I found each place we traveled to, both in Israel and Palestine, whether incredibly new or old, was a place where people felt connected to the land and in many places expressed that through various forms of art. From holy sites from 2,000-plus years ago to schools, farms, and settlements in the present, God has always sought us out where we are, in our bodies, embodied, so this makes sense that we humans would mark these experiences of the holy in our lives with art.
If survival were the goal, the Nassars’ chosen responses would make little sense. With settlement boundaries creeping ever nearer to their property, it is hard to imagine the family will be able to remain there forever. Eventually, they — like so many of their neighbors — will be displaced.
The Israeli checkpoints have the same feel as their Cold War antecedents: young military guards with automatic weapons. As you approach, you hope they are busy or bored and not feeling aggressive or confrontational. The latter is always a risk as research shows that simply the presence of weapons significantly increases aggressive cognition, hostile appraisals, and aggressive behavior.
In an era of instant photos and posts, what would it be like to remember this story and the suffering and oppression that is in the rocky soil we traverse? Pilgrimage is in remembering the shared grief and in the solidarity that binds us and them, wherever us and them may be.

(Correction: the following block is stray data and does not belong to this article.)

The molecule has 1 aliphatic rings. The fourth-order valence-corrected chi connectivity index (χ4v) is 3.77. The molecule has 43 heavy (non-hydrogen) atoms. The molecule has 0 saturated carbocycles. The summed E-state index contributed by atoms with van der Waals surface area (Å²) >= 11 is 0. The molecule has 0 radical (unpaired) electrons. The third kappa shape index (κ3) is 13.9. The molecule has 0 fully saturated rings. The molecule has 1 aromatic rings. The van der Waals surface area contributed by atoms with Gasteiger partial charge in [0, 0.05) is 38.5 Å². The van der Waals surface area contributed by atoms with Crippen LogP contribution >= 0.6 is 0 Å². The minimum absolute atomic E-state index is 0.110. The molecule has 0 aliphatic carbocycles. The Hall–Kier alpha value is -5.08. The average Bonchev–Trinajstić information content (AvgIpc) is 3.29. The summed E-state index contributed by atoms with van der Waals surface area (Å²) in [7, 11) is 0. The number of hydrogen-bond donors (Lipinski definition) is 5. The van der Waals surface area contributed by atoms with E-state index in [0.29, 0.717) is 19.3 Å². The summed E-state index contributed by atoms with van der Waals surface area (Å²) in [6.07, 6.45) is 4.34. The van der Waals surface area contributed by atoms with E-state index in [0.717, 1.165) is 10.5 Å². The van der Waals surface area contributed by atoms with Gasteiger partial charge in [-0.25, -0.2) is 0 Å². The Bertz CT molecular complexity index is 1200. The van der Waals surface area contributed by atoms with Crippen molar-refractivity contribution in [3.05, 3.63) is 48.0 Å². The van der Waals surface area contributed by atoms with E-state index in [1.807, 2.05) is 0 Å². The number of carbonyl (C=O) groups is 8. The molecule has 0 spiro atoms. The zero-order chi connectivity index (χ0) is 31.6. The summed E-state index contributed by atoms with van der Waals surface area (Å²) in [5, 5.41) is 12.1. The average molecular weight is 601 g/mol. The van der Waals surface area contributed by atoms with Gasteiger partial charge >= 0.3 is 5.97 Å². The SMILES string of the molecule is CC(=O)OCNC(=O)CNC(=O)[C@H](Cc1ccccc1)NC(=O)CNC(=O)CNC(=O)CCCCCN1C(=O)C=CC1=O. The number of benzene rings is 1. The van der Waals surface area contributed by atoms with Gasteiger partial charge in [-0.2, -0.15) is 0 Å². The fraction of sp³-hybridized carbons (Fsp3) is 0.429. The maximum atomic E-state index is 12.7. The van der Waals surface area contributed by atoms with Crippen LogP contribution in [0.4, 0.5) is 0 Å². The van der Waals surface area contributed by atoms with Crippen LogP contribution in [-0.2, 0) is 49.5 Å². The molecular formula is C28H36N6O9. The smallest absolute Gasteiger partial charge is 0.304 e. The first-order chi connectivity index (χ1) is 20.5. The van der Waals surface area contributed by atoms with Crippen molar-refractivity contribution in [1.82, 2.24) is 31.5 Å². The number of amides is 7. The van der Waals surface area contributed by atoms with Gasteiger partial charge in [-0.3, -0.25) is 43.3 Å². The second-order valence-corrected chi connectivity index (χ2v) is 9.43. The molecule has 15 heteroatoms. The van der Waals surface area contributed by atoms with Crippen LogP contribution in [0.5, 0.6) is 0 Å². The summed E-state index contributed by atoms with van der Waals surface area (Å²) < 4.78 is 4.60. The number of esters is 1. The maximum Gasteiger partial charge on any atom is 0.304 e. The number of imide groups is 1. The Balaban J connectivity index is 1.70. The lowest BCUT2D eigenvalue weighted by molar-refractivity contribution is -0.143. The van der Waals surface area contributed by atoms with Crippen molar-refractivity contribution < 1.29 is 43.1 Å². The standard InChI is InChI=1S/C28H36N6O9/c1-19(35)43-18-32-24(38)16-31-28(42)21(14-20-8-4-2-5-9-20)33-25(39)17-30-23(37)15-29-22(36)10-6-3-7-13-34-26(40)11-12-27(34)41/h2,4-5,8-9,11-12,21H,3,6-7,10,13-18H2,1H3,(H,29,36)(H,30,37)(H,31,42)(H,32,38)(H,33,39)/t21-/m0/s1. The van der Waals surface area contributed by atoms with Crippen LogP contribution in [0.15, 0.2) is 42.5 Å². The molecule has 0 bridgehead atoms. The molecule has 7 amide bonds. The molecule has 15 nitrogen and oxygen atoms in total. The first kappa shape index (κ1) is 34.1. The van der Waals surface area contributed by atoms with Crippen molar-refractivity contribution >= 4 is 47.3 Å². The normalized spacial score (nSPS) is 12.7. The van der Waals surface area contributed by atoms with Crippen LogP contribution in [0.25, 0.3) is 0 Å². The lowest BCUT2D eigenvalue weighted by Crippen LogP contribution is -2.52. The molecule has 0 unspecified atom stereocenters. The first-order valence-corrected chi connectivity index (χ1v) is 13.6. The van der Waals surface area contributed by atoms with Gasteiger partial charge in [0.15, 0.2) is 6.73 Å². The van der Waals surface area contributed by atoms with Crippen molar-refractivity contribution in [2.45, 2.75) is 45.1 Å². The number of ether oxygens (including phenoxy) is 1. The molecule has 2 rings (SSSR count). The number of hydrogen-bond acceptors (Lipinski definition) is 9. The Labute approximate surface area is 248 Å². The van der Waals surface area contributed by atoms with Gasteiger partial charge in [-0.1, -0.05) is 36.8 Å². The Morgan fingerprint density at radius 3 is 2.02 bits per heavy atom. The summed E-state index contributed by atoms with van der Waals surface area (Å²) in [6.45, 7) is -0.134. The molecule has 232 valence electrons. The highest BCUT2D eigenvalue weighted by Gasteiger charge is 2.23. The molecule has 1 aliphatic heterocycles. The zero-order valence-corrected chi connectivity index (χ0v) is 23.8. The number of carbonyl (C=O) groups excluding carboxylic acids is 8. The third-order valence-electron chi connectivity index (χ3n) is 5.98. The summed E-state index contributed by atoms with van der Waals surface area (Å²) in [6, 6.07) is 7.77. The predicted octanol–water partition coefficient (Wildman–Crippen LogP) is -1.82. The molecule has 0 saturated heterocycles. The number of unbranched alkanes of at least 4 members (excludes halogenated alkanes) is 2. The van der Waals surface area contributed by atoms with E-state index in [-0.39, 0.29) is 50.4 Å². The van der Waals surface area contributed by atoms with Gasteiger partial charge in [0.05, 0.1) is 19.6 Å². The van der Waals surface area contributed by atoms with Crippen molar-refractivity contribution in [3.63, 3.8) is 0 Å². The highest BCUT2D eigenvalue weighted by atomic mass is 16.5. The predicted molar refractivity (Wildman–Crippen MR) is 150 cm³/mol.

Pilgrimage is telling our story. What we experienced begs to be told. We walked in the footsteps of Christ learning the realities of life for Palestinian, Arab, and Israeli Christians, Muslims, and Jews today.
We set out as 35 pilgrims to explore Israel/Palestine in a pilgrimage of learning, laughter, and tears. We encountered stories of promise, hope, and struggle in the Holy Land.
When the brewery down the street promotes itself as being “mission-driven,” what is the church to do? When the coffee shop around the corner is crowned the neighborhood’s favorite “third space,” what is the church to do? When atheists’ gatherings and AA meetings tout life-transforming engagement, what is the church to do? And when 7 minute TED Talks garner millions of clicks, views, and shares, what is the church to do?
While the social theory of “like attracts like” may have some results, sadly, the theological implication of the HUP is devoid of the gospel of the kingdom. The gospel of the kingdom breaks down the walls that divide, brings together people who eat meat and those who don’t, unites Gentiles and Jews, male and female, marginalized and privileged, and on and on.
Sermons that preach justice are the adult version of bad children’s Sunday school classes. The scriptures we interpret have a moral lesson to them, usually something to the effect that God wants us to practice non-violent resistance (aka don’t hit our siblings), be radically inclusive (aka be nice to our peers), and work towards economic equality (aka share our toys).
This socio-scientific data tells us that we people of faith need to respond to the earth with radical love. We do so with the understanding that our collective “we” power is more powerful than our individual actions.